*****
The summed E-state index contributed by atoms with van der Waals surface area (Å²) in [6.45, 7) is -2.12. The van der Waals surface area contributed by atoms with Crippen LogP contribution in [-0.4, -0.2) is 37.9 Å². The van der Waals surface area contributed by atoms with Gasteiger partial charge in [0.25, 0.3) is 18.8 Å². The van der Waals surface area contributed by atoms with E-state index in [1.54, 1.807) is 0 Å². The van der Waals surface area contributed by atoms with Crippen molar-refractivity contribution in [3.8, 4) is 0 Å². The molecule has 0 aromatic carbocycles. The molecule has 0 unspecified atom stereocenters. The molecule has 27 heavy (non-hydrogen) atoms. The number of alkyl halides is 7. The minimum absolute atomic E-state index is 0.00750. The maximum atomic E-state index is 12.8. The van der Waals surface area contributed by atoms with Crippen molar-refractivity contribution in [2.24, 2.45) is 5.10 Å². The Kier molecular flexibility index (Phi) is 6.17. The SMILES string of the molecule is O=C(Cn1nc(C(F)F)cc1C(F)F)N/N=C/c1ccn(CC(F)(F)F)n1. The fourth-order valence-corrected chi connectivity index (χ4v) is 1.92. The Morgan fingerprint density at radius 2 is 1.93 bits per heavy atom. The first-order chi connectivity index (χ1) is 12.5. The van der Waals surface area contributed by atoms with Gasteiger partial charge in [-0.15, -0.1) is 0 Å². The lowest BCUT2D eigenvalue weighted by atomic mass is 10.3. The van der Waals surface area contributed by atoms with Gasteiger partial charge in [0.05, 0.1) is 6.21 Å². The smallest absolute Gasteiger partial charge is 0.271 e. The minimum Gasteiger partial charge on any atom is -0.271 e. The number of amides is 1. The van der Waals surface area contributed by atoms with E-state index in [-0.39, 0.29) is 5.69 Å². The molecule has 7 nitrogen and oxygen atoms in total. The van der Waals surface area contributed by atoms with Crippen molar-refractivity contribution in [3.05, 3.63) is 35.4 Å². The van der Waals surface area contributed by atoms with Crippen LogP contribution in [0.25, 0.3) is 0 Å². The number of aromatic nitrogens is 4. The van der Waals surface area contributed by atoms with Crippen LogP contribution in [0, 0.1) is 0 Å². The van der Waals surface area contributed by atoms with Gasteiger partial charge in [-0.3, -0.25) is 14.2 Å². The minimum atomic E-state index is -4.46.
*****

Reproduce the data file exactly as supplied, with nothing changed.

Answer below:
The summed E-state index contributed by atoms with van der Waals surface area (Å²) in [6.45, 7) is -2.12. The van der Waals surface area contributed by atoms with Crippen LogP contribution in [-0.4, -0.2) is 37.9 Å². The van der Waals surface area contributed by atoms with Gasteiger partial charge in [0.25, 0.3) is 18.8 Å². The van der Waals surface area contributed by atoms with E-state index in [1.54, 1.807) is 0 Å². The van der Waals surface area contributed by atoms with Crippen molar-refractivity contribution in [3.8, 4) is 0 Å². The molecule has 0 aromatic carbocycles. The molecule has 0 unspecified atom stereocenters. The molecule has 27 heavy (non-hydrogen) atoms. The number of alkyl halides is 7. The minimum absolute atomic E-state index is 0.00750. The maximum atomic E-state index is 12.8. The van der Waals surface area contributed by atoms with Crippen molar-refractivity contribution in [2.24, 2.45) is 5.10 Å². The Kier molecular flexibility index (Phi) is 6.17. The SMILES string of the molecule is O=C(Cn1nc(C(F)F)cc1C(F)F)N/N=C/c1ccn(CC(F)(F)F)n1. The fourth-order valence-corrected chi connectivity index (χ4v) is 1.92. The Morgan fingerprint density at radius 2 is 1.93 bits per heavy atom. The first-order chi connectivity index (χ1) is 12.5. The van der Waals surface area contributed by atoms with Gasteiger partial charge in [-0.15, -0.1) is 0 Å². The lowest BCUT2D eigenvalue weighted by atomic mass is 10.3. The van der Waals surface area contributed by atoms with Gasteiger partial charge in [0.05, 0.1) is 6.21 Å². The smallest absolute Gasteiger partial charge is 0.271 e. The minimum Gasteiger partial charge on any atom is -0.271 e. The number of amides is 1. The van der Waals surface area contributed by atoms with E-state index in [-0.39, 0.29) is 5.69 Å². The molecule has 7 nitrogen and oxygen atoms in total. The van der Waals surface area contributed by atoms with Crippen molar-refractivity contribution in [3.05, 3.63) is 35.4 Å². The van der Waals surface area contributed by atoms with Crippen LogP contribution in [0.25, 0.3) is 0 Å². The number of aromatic nitrogens is 4. The van der Waals surface area contributed by atoms with Crippen LogP contribution in [0, 0.1) is 0 Å². The van der Waals surface area contributed by atoms with Gasteiger partial charge in [-0.3, -0.25) is 14.2 Å². The minimum atomic E-state index is -4.46.